- 15 oz black beans (425 g)
- One jalapeño
- ¼ red onion
- Blend the roasted red peppers with lemon juice, olive oil, salt, pepper, and paprika.
- Infuse the chicken breast with a preferred oil, salt, pepper, and chili powder.
- Bake the chicken breast for 20 minutes at 400 F.
- Slice three heads of romaine lettuce and add it to a salad bowl, along with corn, drained black beans, diced chicken, red onion, and jalapeno, and toss the salad.
- Pour the dressing over the tossed salad and enjoy your salad!
Mid-afternoon snack: Hard-boiled egg with pepper pitas
- 1-2 hard-boiled eggs, sliced
- 1⁄2 Red pepper, yellow pepper, or 1/2 green pepper, sliced into strips
- One teaspoon of mayonnaise or one teaspoon of olive oil
- One teaspoon of pickle relish (sweet or dill)
- Black pepper, cayenne pepper, or hot sauce
- Salt (optional)
- 1 Pita bread round (I use whole-grain pita)
- Remove yolks from egg slices, cream with mayo or olive oil, relish, pepper or hot sauce, and salt.
- Microwave pita bread for about 10 seconds.
- Slice the warm round in half and gently pry open the pocket. Spread the yolk and mayo mixture inside the pocket.
- Arrange egg slices and pepper strips inside the pocket. Plate up and enjoy your eggs!
Dinner: Roasted vegetables and black lentils with tahini dressing
- 1 cup dry black lentils
- Kosher salt
- One cauliflower, cut into bite-sized pieces
- Three medium carrots, peeled and cut into 1-inch pieces
- 4 ounces brussels sprouts, trimmed, and halved or quartered if large
- 4 ounces asparagus, tough ends removed and cut into 1-inch pieces
- Eight cloves garlic, peeled and halved if large
- Two tablespoons of olive oil
- One teaspoon of ground cumin
- ½ teaspoon smoked paprika
- ¼ teaspoon cinnamon
- ¼ teaspoon ground coriander
- Pinch cayenne pepper
- Two tablespoons tahini
- Two tablespoons of olive oil
- One tablespoon of lemon juice
- ⅛ teaspoon salt
- Pinch cayenne
- Water, as needed, to thin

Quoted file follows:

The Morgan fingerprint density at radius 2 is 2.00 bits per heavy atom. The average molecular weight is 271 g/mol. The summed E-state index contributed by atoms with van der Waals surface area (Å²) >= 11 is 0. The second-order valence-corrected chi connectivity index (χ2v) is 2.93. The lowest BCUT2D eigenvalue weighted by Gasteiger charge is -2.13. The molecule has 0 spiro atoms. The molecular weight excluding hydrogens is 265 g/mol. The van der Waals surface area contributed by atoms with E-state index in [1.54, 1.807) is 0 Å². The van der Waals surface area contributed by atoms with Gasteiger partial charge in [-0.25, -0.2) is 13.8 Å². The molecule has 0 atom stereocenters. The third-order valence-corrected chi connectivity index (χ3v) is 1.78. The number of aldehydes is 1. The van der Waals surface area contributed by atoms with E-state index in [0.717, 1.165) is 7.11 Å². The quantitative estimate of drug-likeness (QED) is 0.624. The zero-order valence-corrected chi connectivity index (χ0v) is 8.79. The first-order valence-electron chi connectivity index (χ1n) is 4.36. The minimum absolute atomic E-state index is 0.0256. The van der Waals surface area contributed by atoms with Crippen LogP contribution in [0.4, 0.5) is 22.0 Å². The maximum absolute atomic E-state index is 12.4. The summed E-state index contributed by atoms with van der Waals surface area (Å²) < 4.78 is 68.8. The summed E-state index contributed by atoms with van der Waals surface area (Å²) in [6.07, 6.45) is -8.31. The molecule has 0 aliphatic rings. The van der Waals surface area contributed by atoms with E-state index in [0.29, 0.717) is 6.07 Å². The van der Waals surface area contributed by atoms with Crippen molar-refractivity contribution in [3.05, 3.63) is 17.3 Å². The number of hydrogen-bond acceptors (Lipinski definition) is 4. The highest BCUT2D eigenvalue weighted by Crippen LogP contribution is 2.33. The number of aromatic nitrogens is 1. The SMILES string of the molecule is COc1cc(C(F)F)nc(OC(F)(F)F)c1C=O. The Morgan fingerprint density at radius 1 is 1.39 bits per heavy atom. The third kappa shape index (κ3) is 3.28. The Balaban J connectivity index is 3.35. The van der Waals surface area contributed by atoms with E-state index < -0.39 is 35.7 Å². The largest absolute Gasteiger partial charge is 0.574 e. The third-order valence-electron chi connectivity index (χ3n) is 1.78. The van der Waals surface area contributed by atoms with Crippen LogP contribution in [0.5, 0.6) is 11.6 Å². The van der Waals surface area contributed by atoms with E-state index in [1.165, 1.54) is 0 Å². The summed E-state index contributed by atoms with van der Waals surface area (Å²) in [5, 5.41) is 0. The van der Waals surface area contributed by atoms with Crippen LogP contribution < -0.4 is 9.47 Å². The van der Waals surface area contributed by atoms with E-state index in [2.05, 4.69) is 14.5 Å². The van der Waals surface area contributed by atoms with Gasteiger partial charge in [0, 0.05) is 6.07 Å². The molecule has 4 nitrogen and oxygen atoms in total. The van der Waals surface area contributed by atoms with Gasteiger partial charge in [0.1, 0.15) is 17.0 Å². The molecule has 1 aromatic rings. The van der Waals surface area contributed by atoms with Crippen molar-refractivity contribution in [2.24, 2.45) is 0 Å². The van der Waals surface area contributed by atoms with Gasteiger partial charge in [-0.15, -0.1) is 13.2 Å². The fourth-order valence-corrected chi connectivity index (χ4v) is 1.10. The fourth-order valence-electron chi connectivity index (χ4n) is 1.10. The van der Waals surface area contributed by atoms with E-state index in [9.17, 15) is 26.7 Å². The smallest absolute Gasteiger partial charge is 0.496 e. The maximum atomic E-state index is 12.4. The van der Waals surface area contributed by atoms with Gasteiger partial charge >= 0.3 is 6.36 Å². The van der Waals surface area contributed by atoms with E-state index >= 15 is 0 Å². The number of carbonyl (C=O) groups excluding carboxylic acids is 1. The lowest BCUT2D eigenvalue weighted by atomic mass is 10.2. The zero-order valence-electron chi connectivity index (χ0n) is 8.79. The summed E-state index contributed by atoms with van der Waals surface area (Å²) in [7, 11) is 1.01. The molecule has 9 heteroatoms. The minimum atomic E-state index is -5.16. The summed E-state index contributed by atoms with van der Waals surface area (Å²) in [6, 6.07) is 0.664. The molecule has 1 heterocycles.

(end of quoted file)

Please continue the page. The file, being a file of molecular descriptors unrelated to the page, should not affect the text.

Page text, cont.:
- Add 1 cup of black lentils and ½ teaspoon salt to a small saucepan. Add enough water to cover and boil, then reduce heat to medium-low, cover, and simmer until tender for about 20 minutes. (Make sure to watch the water level of the lentils while they cook – continue to add small amounts to ensure that the lentils remain covered, but you want to avoid adding too much as it will cause them to lose their color).
- Move oven rack to lower-middle position and heat to 425°F. Toss the cauliflower, carrots, brussels sprouts, asparagus, garlic, olive oil, cumin, smoked paprika, ½ teaspoon salt, cinnamon, coriander, and cayenne together in a large bowl.
- Spread the vegetable mixture on a large baking sheet and cook until softened and golden brown for about 25-30 minutes, stirring every 10 minutes.
- Transfer the roasted vegetables to a large serving bowl with cooked lentils.
Tahini Dressing Directions:
- Whisk together the tahini, olive oil, lemon juice, salt, and cayenne. (If the dressing is too thick for your taste, add water in minimal amounts until you get the consistency you like).
- Pour the dressing over the lentils and vegetables. Toss, if desired. Serve warm, room temperature, or cold, and enjoy your vegetables!
Late-night snack: Apple slices with peanut butter
- One small apple, cored and cut into eight wedges.
- One lemon, juiced
- 1 tbsp Peanut butter
- Combine the apple slices and lemon juice in a zip-close bag and toss.
- Remove apples from the bag, and arrange them in a circle on a small plate.
- Scoop the peanut butter into a small bowl, and place it in the center of the dish.
- Enjoy your apple with a peanut butter snack!
The concept of clean eating is to focus on less processed meals like fruits, vegetables, and grains.
This diet can improve your health while also teaching you to enjoy the authentic aromas of many meals.
Clean eating is not a diet; instead, it is a permanent healthy way of eating.
Also, eating clean can assist you in achieving your weight loss objectives in a safe and long-term manner.
This way of eating will be enjoyable for you if you can eat six meals daily and prefer to prepare most of your meals from a comprehensive meal plan.
Dietitian with around 5 years of experience in assessing the nutritional needs of patients, counselling individuals, communicating the appropriate nutritional information to other members of the health care team and implementing nutritional care plans by following all the standards.